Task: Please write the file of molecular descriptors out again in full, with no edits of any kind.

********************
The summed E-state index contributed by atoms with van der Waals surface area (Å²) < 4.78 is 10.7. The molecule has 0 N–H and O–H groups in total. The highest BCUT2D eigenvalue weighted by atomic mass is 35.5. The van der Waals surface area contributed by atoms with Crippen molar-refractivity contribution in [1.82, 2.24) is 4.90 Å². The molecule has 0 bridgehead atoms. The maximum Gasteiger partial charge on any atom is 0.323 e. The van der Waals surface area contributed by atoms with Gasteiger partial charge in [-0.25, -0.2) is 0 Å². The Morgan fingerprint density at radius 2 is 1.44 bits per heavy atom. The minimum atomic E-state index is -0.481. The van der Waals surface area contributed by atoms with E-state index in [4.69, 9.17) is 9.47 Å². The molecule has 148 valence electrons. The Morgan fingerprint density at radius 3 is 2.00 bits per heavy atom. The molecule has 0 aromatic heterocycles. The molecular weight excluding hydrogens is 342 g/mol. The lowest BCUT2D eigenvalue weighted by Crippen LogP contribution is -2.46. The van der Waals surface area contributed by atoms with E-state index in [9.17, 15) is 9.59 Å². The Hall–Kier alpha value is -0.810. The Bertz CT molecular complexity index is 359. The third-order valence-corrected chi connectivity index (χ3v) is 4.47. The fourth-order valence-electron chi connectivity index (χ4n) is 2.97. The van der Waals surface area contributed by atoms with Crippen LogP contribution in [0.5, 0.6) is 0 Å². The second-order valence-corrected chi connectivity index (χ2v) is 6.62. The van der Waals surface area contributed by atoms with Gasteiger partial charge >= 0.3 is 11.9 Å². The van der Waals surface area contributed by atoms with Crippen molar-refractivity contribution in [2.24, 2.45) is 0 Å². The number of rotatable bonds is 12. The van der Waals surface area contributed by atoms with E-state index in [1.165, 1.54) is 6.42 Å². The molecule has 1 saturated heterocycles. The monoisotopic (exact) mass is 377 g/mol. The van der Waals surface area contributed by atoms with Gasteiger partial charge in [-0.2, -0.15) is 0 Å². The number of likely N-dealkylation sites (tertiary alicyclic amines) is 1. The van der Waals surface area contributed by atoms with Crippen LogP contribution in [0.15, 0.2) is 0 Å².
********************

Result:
The summed E-state index contributed by atoms with van der Waals surface area (Å²) < 4.78 is 10.7. The molecule has 0 N–H and O–H groups in total. The highest BCUT2D eigenvalue weighted by atomic mass is 35.5. The van der Waals surface area contributed by atoms with Crippen molar-refractivity contribution in [1.82, 2.24) is 4.90 Å². The molecule has 0 bridgehead atoms. The maximum Gasteiger partial charge on any atom is 0.323 e. The van der Waals surface area contributed by atoms with Gasteiger partial charge in [-0.25, -0.2) is 0 Å². The Morgan fingerprint density at radius 2 is 1.44 bits per heavy atom. The minimum atomic E-state index is -0.481. The van der Waals surface area contributed by atoms with E-state index in [4.69, 9.17) is 9.47 Å². The molecule has 148 valence electrons. The Morgan fingerprint density at radius 3 is 2.00 bits per heavy atom. The molecule has 0 aromatic heterocycles. The molecular weight excluding hydrogens is 342 g/mol. The lowest BCUT2D eigenvalue weighted by Crippen LogP contribution is -2.46. The van der Waals surface area contributed by atoms with E-state index in [9.17, 15) is 9.59 Å². The Hall–Kier alpha value is -0.810. The Bertz CT molecular complexity index is 359. The third-order valence-corrected chi connectivity index (χ3v) is 4.47. The fourth-order valence-electron chi connectivity index (χ4n) is 2.97. The van der Waals surface area contributed by atoms with Crippen LogP contribution in [0.5, 0.6) is 0 Å². The second-order valence-corrected chi connectivity index (χ2v) is 6.62. The van der Waals surface area contributed by atoms with Gasteiger partial charge >= 0.3 is 11.9 Å². The van der Waals surface area contributed by atoms with Crippen molar-refractivity contribution in [2.24, 2.45) is 0 Å². The number of rotatable bonds is 12. The van der Waals surface area contributed by atoms with E-state index in [1.165, 1.54) is 6.42 Å². The molecule has 1 saturated heterocycles. The monoisotopic (exact) mass is 377 g/mol. The van der Waals surface area contributed by atoms with Gasteiger partial charge in [-0.2, -0.15) is 0 Å². The number of likely N-dealkylation sites (tertiary alicyclic amines) is 1. The van der Waals surface area contributed by atoms with Crippen LogP contribution in [0.15, 0.2) is 0 Å².